Rhonda Mingo dances during a presentation about the Youth Prison Prevention Program July 26 at Asbury First United Methodist Church in Rochester. Mingo mentors students who are currently in the process of making a movie through the program. Rhonda Mingo dances during a presentation about the Youth Prison Prevention Program July 26 at Asbury First United Methodist Church in Rochester. Mingo mentors students who are currently in the process of making a movie through the program.

Program steers kids from the streets

ROCHESTER — The turning point for Robert Harris’ life was when Barack Obama became this country’s first African-American president.

At a time when Buffalo’s mayor and New York’s governor also were African-Americans, Harris said that he was sitting in the Elmira Correctional Facility.

"The greatest moment in black history in America and I was behind bars," said the Buffalo native. "That was when I decided to be part of the solution."

He decided that in order to transform his own life, he would dedicate himself to keeping other youths from going down the same path. To help him do that, he created the Youth Prison Prevention Program four years ago.

On July 26, he brought the program to Rochester as part of a tour of cities across the country to spread his mission of steering kids from the streets to such positive activities as music, dance and writing. He has helped several Buffalo teenagers produce CDs of hip-hop music and rap, sales of which help fund the mission, he said.

"I say to them, ‘Instead of standing on the corner, I will give you a stage,’" he explained.

Additionally, his program offers workshops on such topics as anger management, anti-bullying strategies, maintaining a positive attitude and encouraging positive peer pressure.

While his July 26 conference at Asbury First United Methodist Church drew a smaller than expected crowd, he is hoping Rochester organizations will join the effort and offer his program here.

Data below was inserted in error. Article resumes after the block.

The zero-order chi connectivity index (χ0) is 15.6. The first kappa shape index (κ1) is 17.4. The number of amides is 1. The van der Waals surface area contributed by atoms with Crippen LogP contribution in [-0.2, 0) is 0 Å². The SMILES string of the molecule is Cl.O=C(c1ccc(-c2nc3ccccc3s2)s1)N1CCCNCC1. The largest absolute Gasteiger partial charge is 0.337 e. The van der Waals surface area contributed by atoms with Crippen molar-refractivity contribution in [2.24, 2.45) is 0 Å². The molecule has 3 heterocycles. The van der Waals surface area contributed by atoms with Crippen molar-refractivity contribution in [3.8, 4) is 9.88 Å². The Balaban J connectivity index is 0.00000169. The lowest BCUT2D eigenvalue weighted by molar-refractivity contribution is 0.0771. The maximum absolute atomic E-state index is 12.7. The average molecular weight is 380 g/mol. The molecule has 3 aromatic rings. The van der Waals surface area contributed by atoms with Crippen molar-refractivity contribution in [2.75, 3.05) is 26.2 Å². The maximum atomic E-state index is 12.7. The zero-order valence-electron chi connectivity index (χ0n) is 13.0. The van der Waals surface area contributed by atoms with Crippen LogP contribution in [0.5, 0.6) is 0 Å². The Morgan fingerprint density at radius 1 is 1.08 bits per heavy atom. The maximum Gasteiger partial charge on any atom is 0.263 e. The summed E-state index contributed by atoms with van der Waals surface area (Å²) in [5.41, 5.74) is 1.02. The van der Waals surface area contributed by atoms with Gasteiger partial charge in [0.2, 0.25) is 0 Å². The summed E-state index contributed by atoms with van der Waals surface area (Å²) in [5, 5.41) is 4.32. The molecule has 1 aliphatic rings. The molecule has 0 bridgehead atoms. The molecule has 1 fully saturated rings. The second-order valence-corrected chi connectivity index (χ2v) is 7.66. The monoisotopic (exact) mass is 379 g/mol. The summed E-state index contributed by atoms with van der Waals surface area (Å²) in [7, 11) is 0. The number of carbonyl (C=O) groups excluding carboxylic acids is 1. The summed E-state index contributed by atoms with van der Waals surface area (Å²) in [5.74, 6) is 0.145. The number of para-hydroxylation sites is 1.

"We want to build committees and get the curriculum adopted in schools, churches and community centers to run the program," he said. "Our goal is to do some fundraising and make it happen."

Rochester Police Officer Moses Robinson, who attended the conference at Asbury, said that Harris’ approach offers a creative and positive outlet for teenagers to express themselves.

As a school resource officer, he also is working on an initiative called "Not in our Town" to bring people of different races and cultures together to work out conflicts before they lead to violence on the streets, he said.

That initiative could be well-served by a program like Harris’, Robinson noted.

"We need to reach out our hands; there’s no sense in reinventing the wheel," added Robinson. "It is all about synergy right now."

The Youth Prison Prevention Program conference featured several speakers involved in prison re-entry and support programs, as well as a presentation from the one of Harris’ youth participants, and closed with a hip-hop performance from Buffalo teens.

Keynote speaker Willie Price said that he has known Harris since they attended the same elementary school. His motto is, "If you can dream it, you can do it."

He has proved it with his own life: He went from being a teenage father to a real-estate agent to a self-published author of books on housing.

But when he has led recent youth workshops, Price said that he doesn’t start out with the trials and tribulations he faced having been kicked out of several schools throughout his childhood, or changing his college major five times, or almost dropping out when his grade-point average hit rock bottom.

Instead, he begins with the story of his fall 25 feet off the roof of a house in January 2012, he said. He shattered his left ankle, which was replaced with a rod and hinge, and has screws holding together his right foot, Price said.

Doctors told him he’d likely never walk or would walk with a limp and require the use of a cane, Price said.

Not only did he walk on his own into his doctor’s office after four months of physical therapy, but he walked down the aisle and was married last July. And shortly after that, the former college track star ran his first mile.

And he made it through his recovery without any pain medication so he would not become addicted to it, Harris noted.

Price said that he accomplished his goal of walking because he followed his "4 Ws": "Who am I? Where am I trying to go? What is it going to take? Why am I doing this?" And he encourages young people to keep those "4 Ws" in mind whenever they are faced with difficult choices, as so often happens in adolescence, he said.

"No dream is impossible when you trust and believe in your ‘4 Ws,’" Price said.

Copyright © 2024 Rochester Catholic Press Association, Inc. All rights reserved. Linking is encouraged, but republishing or redistributing, including by framing or similar means, without the publisher's prior written permission is prohibited.

No, Thanks


eNewsletter